Ankle Sprain

Enjoy the freedom of a pain-free, active lifestyle with help from our orthopedic specialists.

Request Appointment








    *By submitting this form, you are acknowledging that you understand that you are sending my information via a possibly non-secure internet connection.

    What is an ankle sprain?

    Ankle sprains refer to stretching or tearing of the ligaments of the ankle.  Ankle sprains may be the most common injury we see at OrthoArizona.  Ankle sprains are often classified based on the grading system from grade I to grade III. Grade I ankle sprains are associated with mild ligamentous stretch, minimal swelling and tenderness, no instability, and little loss of ankle function. Grade II sprains represent partial ligament tears, increased swelling and tenderness, and mild to moderate ankle instability. Grade III sprains signify complete rupture of the ligament with severe swelling and tenderness, loss of ankle function, and significant instability.

    What causes an ankle sprain?

    The majority of ankle sprains are associated with inversion injuries (rolling the ankle inward). Rolling the ankle inward can cause damage to the lateral, or outer, ligaments of the ankle. The lateral ligaments of the ankle include the Anterior talofibular ligament (ATFL), Calcaneofibular ligament (CFL), and Posterior talofibular ligament (PTFL). The most commonly injured ligament of the ankle is the ATFL as this ligament acts as the primary restraint to inversion.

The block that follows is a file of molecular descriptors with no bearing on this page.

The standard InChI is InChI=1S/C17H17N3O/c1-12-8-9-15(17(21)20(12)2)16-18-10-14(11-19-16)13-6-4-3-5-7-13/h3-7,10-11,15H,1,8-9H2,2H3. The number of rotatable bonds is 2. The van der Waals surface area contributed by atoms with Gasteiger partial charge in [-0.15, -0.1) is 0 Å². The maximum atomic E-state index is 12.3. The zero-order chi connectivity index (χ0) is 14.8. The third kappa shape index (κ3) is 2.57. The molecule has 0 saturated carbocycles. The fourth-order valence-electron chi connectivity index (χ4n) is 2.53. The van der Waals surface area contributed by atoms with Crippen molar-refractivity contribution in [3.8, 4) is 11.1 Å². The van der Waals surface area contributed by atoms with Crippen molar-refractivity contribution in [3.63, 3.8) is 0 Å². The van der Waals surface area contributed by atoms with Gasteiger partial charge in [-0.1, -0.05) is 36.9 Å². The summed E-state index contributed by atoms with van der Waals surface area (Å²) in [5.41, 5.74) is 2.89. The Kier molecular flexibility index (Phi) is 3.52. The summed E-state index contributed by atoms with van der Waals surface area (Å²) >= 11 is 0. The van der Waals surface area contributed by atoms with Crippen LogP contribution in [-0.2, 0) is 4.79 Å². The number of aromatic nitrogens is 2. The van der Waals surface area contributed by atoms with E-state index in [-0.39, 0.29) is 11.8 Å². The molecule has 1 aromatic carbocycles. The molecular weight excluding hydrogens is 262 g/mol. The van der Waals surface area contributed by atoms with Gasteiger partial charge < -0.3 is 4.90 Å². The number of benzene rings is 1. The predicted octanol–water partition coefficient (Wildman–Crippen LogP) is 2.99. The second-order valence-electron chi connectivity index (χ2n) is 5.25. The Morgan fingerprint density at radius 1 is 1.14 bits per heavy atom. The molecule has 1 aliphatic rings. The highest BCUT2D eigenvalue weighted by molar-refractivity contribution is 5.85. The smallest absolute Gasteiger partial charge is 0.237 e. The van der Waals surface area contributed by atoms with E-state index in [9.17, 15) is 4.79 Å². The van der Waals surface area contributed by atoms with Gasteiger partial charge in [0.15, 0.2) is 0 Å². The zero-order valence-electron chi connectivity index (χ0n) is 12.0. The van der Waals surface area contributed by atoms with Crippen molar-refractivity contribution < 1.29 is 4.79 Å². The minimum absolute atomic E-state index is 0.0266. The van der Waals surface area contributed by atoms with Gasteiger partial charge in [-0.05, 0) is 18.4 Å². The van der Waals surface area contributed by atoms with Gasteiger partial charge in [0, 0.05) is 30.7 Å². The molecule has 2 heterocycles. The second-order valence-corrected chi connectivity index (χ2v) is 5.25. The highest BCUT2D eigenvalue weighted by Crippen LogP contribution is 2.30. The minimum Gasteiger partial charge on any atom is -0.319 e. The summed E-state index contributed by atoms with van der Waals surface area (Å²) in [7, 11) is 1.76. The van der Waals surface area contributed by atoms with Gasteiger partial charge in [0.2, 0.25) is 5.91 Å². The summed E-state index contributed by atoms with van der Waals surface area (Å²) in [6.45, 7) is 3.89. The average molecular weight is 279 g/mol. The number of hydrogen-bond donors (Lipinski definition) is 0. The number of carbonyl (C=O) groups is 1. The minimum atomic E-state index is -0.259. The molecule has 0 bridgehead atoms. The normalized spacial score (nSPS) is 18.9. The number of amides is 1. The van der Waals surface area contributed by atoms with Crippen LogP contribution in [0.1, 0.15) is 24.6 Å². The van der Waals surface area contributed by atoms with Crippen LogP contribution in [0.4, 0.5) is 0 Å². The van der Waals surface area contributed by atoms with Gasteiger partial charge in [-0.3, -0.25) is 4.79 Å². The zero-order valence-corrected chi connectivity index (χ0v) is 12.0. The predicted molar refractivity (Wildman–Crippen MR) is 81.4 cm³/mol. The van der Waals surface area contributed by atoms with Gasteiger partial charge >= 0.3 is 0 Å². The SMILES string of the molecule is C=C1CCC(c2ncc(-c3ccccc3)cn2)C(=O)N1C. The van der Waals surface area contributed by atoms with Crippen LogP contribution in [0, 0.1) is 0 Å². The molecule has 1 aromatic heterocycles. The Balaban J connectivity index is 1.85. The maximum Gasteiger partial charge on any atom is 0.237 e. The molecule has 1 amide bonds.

Who gets ankle sprains?

    Ankle sprains are prevalent in all age groups but there is an increased incidence in athletes and those participating in cutting and twisting sports. People with high arches and foot alignment abnormalities tend to also have higher predisposition to sustaining ankle sprains and lateral ankle injuries.  For example, people with high arches may wear out the outer half of their shoe first giving them a tendency to roll the ankle inward.

    What are the symptoms of ankle sprains?

    Symptoms are dependent upon the severity or grade of the ankle sprain. Grade I ankle sprains tend to have only mild swelling and little overall loss of function in the ankle. However Grade III ankle sprains often result in significant swelling and bruising, associated tenderness over the torn ligament, significant loss of range of motion, and significant instability.

    How are ankle sprains diagnosed?

    Ankle sprains are typically diagnosed with history and physical exam looking for the signs and symptoms described above. Instability is tested for using diagnostic physical exam tests of the ankle such as the anterior drawer test and talar tilt test. These tests can reveal significant instability of the ankle joint representing damage to the associated ligament. The ATFL is the primary restraint in the anterior drawer test and the talar tilt test assesses both the ATFL and CFL.

    It is important to compare the injured ankle to the normal ankle as some patients have generalized ligament laxity (are more flexible). We have found that the exam for instability can be difficult immediately after the injury secondary to pain and swelling. Additionally, it is very important to repeat this portion of the exam at every follow-up visit if we are concerned about instability.